Google's Nexus 6P boasts the future of Android smartphone cameras

Android smartphones are meeting the massive demand for high-quality cameras. Google's new Nexus 6P is a good example.

Google Nexus 6P smartphone review camera

According to a survey published at Android Central, the camera is the most important feature consumers consider when choosing a smartphone. Cameras are the tipping point between good and great phones. Until now, only the most expensive Android phones and iPhones had great cameras. Google's new Nexus 6P smartphone tips the camera scale toward Android, bringing great photography to mid-range Android phones.

survey most important smartphone features android Android Central

Cameras aren't really cameras anymore

The Nexus P camera is a sensor based-image processing system that consumers will use to post pictures to social media. Google's partners Huawei and LG designed the Nexus 6P and 5X phones with the same rear-facing camera, which is capable of competing with the best cameras on flagship Android phones and Apple's iPhone 6s. The Nexus 5X can be expected to take photos of similar quality.

The rear camera uses a 12-megapixel light sensor with large 1.55µm pixels manufactured by Sony. Light sensors are the one exception to the semiconductor rule that smaller is better, because bigger pixels capture more light more accurately, providing better raw images for the image processing software. Sony's sensor operates very fast, with a short exposure time that eliminates blurriness caused by slight hand movements when the photo is taken.

Laser focus is a game changer

Laser focus, which LG first introduced on a smartphone 18 months ago, significantly enhances clarity. The Nexus 6P focuses by scattering points of laser light that are reflected back to the camera sensor to adjust lenses in about a third of a second. Lasers are preferable compared to earlier low-cost techniques that used a stuttered flash, where the first low-intensity flash is used to focus and the second to illuminate the image. The first of the stuttered flash confuses subjects sometimes reflected in their pose and expressions. The dual-tone LED flash, like the one on the back of the Nexus 6P, illuminates the shot, enhances colors, and improves contrast in low light.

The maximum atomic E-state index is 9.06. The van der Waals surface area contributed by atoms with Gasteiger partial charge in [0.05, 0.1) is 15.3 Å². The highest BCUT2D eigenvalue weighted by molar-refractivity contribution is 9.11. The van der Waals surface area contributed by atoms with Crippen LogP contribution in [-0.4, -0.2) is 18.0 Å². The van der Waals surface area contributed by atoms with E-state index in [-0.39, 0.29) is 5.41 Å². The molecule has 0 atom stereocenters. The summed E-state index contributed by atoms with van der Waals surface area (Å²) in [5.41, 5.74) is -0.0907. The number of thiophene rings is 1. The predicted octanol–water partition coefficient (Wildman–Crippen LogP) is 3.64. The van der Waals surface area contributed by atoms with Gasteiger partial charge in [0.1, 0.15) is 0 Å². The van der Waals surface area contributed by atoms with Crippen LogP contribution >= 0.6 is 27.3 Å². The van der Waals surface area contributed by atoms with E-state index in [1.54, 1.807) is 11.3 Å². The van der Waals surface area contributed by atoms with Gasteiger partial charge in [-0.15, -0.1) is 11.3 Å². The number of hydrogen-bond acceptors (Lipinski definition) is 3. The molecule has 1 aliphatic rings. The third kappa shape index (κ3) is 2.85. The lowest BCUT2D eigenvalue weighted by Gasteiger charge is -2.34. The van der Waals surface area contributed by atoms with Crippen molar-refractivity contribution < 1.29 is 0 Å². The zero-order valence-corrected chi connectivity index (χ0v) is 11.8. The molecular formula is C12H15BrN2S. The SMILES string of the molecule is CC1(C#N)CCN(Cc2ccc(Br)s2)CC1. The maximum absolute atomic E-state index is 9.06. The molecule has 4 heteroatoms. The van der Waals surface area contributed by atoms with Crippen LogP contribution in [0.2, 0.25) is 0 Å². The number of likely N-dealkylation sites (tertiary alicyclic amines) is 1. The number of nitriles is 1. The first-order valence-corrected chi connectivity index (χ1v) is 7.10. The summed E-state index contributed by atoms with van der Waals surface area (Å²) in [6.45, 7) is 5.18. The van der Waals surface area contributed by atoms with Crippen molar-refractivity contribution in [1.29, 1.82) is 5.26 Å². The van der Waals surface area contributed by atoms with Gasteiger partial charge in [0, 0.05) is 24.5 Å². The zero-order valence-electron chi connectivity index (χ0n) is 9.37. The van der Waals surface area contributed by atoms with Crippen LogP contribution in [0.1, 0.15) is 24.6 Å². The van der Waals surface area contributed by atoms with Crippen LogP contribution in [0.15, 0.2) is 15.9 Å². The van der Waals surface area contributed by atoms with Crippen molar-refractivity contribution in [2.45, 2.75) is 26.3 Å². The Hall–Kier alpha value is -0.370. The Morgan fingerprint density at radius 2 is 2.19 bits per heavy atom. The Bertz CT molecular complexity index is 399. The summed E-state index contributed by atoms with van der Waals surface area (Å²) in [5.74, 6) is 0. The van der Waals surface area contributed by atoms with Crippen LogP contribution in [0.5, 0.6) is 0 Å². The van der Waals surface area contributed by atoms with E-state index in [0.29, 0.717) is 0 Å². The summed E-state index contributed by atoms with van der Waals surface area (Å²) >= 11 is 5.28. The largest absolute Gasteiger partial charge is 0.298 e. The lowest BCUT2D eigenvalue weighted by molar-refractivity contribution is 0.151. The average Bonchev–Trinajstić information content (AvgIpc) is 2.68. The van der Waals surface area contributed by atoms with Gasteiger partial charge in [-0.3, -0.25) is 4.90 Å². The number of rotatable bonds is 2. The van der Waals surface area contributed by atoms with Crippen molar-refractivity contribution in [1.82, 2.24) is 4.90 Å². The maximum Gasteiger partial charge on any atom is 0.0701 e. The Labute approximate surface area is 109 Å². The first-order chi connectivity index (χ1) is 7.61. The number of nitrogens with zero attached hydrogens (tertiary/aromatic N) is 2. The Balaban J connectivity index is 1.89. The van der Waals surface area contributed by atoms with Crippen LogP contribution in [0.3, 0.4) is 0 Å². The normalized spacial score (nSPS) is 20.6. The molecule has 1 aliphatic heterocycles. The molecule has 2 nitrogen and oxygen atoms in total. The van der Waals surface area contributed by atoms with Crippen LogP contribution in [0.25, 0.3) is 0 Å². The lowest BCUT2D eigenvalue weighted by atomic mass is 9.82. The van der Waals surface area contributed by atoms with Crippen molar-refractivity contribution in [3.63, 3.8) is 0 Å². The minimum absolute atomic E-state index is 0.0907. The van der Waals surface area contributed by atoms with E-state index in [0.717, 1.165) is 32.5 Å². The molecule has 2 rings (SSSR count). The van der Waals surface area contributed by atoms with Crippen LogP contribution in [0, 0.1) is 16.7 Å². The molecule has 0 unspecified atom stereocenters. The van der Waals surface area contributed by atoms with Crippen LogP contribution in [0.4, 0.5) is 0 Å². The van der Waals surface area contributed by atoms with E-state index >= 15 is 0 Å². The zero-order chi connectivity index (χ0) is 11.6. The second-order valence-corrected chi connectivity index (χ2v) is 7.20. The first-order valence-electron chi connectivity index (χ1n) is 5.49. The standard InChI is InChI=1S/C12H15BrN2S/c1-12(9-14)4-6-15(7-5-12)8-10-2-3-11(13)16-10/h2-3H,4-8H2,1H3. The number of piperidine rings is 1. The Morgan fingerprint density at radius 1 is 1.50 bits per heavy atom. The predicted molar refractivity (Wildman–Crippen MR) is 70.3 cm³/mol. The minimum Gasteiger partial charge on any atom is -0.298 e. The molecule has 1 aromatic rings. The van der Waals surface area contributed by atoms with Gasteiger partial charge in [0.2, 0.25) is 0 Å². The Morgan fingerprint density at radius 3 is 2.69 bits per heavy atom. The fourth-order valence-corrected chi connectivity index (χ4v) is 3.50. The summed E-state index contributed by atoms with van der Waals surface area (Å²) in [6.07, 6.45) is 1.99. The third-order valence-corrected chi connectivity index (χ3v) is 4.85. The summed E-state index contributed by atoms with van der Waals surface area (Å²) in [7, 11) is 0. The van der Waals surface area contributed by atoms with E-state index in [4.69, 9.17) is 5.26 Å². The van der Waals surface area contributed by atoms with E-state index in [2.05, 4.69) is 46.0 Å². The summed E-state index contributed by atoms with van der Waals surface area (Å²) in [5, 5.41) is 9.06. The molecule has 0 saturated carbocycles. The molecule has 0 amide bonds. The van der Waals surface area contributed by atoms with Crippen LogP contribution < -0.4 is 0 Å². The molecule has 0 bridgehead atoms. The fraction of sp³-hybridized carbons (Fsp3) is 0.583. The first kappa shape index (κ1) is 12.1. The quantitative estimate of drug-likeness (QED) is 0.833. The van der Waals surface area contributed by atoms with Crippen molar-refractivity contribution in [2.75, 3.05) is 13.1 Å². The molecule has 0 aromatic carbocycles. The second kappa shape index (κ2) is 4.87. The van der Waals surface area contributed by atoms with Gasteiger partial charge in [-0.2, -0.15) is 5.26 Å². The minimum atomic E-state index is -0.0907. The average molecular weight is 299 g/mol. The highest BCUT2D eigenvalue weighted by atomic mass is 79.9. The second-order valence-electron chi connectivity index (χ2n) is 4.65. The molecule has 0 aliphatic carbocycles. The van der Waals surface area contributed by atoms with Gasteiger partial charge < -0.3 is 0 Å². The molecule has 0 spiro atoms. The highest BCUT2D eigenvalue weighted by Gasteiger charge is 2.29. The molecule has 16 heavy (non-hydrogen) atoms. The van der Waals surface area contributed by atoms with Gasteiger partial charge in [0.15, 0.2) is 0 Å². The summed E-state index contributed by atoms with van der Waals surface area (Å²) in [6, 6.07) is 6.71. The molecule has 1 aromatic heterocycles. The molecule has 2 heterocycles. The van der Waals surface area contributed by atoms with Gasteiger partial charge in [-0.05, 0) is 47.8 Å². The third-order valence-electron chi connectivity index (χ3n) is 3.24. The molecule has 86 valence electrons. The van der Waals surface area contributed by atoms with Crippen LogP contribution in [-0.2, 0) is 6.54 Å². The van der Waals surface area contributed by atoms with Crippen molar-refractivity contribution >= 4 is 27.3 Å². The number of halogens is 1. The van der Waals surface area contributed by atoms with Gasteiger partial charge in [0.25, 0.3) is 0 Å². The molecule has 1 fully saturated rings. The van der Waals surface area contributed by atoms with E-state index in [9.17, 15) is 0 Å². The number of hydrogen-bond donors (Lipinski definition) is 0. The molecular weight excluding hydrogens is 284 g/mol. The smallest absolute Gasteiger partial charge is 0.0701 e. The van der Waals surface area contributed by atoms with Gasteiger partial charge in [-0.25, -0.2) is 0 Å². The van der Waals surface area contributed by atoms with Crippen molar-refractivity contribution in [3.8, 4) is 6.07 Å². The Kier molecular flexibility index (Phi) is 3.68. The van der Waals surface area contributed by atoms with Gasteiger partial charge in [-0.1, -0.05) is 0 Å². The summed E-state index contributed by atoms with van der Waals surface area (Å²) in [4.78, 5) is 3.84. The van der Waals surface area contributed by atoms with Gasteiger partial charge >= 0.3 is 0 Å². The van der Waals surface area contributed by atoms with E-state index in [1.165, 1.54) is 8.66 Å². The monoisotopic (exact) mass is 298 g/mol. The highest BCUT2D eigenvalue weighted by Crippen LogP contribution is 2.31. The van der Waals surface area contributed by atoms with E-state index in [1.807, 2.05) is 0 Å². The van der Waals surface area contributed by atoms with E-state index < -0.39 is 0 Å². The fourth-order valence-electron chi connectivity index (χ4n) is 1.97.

A camera enthusiast might find this point-and-shoot autofocus camera app a limitation. An app like Camera Zoom FX will give the pro all the dials and knobs he or she expects, like ISO, HDR, brightness, and saturation. The camera's video capabilities are impressive. Video can be recorded at up to 4K Ultra HD resolution or in slow motion at 720p at either 120 or 240 frames per second.

High-quality cameras are the last Android phone component to be commoditized

The smartphone phenomenon of commoditization has re-rendered the smartphone camera to be great and now affordable. The combination of more affordable components, like high-performance lasers and light sensors, with advanced image processing has enabled Android's developers to implement well-understood imaging algorithms and techniques used in more expensive phones, SLRs, and industrial and defense applications.

The forces of commoditization extend to the Snapdragon 810 system on a chip (SoC) processor, simplifying the integration of superb camera capabilities for phone makers. The Snapdragon 810 has advanced two 14-bit signal processors and built-in laser autofocus. This cuts the time to market for phone maker's because engineers don't have to design and test these features. And it costs Qualcomm little or nothing to implement these features in silicon on a single SoC.

The commoditization that made the Nexus 6P camera possible can be expected to improve the quality of cameras throughout the Android ecosystem and make quality photography a standard feature of almost every Android phone.

Consumers may come to take great cameras for granted, and reviewers might stop reviewing them. The only big problem left to solve is long-distance zoomed focus, because there is a limit to focusing on an object a long distance away without a three-lens mechanical system with adjustable focal length.


Here are a few examples of images taken with the Nexus 6P. Keep in mind these were taken with a $500 phone. Click to enlarge them.

102615 photo1 Steven Max Patterson

This image taken in natural sunlight demonstrates good contrast in depicting the crystal wine glass and good depth of field showing details throughout the image.

102615 photo2 Steven Max Patterson

This image shows great contrast and detail in the foreground and great detail in the background that doesn't start to disintegrate until magnified three times. 

102615 photo3 Steven Max Patterson

Here's another example of the crisp depth of field. Objects up close, in the foreground and background are in focus.

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